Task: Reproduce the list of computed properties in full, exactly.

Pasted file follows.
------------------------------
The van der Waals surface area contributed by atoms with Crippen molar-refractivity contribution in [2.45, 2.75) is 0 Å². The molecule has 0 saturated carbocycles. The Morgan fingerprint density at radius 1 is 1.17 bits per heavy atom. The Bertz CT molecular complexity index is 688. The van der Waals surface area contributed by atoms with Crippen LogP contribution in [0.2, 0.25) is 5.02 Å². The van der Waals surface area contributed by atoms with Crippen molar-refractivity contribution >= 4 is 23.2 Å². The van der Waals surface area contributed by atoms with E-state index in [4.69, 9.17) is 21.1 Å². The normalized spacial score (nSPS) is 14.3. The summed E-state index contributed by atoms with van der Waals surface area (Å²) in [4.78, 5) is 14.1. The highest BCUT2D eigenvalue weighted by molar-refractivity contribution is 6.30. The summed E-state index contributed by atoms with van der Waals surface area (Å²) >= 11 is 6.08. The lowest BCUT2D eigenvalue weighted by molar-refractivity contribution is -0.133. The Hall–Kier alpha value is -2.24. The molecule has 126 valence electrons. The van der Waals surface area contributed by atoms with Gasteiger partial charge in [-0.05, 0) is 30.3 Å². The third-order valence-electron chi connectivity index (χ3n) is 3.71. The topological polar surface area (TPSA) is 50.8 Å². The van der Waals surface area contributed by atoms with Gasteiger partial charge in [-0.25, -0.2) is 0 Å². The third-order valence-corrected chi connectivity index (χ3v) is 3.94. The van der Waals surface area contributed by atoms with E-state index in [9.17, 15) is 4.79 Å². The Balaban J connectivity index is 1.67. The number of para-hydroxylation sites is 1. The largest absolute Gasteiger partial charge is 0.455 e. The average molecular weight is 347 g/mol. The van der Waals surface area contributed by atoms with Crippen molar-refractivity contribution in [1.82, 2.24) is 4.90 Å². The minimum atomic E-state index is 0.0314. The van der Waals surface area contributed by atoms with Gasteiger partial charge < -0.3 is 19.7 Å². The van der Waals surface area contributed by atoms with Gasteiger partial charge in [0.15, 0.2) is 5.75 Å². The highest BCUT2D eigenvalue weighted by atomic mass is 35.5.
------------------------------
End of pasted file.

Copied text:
The van der Waals surface area contributed by atoms with Crippen molar-refractivity contribution in [2.45, 2.75) is 0 Å². The molecule has 0 saturated carbocycles. The Morgan fingerprint density at radius 1 is 1.17 bits per heavy atom. The Bertz CT molecular complexity index is 688. The van der Waals surface area contributed by atoms with Crippen LogP contribution in [0.2, 0.25) is 5.02 Å². The van der Waals surface area contributed by atoms with Crippen molar-refractivity contribution >= 4 is 23.2 Å². The van der Waals surface area contributed by atoms with E-state index in [4.69, 9.17) is 21.1 Å². The normalized spacial score (nSPS) is 14.3. The summed E-state index contributed by atoms with van der Waals surface area (Å²) in [4.78, 5) is 14.1. The highest BCUT2D eigenvalue weighted by molar-refractivity contribution is 6.30. The summed E-state index contributed by atoms with van der Waals surface area (Å²) >= 11 is 6.08. The lowest BCUT2D eigenvalue weighted by molar-refractivity contribution is -0.133. The Hall–Kier alpha value is -2.24. The molecule has 126 valence electrons. The van der Waals surface area contributed by atoms with Gasteiger partial charge in [-0.05, 0) is 30.3 Å². The third-order valence-electron chi connectivity index (χ3n) is 3.71. The topological polar surface area (TPSA) is 50.8 Å². The van der Waals surface area contributed by atoms with Gasteiger partial charge in [-0.25, -0.2) is 0 Å². The third-order valence-corrected chi connectivity index (χ3v) is 3.94. The van der Waals surface area contributed by atoms with E-state index in [9.17, 15) is 4.79 Å². The Balaban J connectivity index is 1.67. The number of para-hydroxylation sites is 1. The largest absolute Gasteiger partial charge is 0.455 e. The average molecular weight is 347 g/mol. The van der Waals surface area contributed by atoms with Crippen molar-refractivity contribution in [1.82, 2.24) is 4.90 Å². The minimum atomic E-state index is 0.0314. The van der Waals surface area contributed by atoms with Gasteiger partial charge < -0.3 is 19.7 Å². The van der Waals surface area contributed by atoms with Gasteiger partial charge in [0.15, 0.2) is 5.75 Å². The highest BCUT2D eigenvalue weighted by atomic mass is 35.5.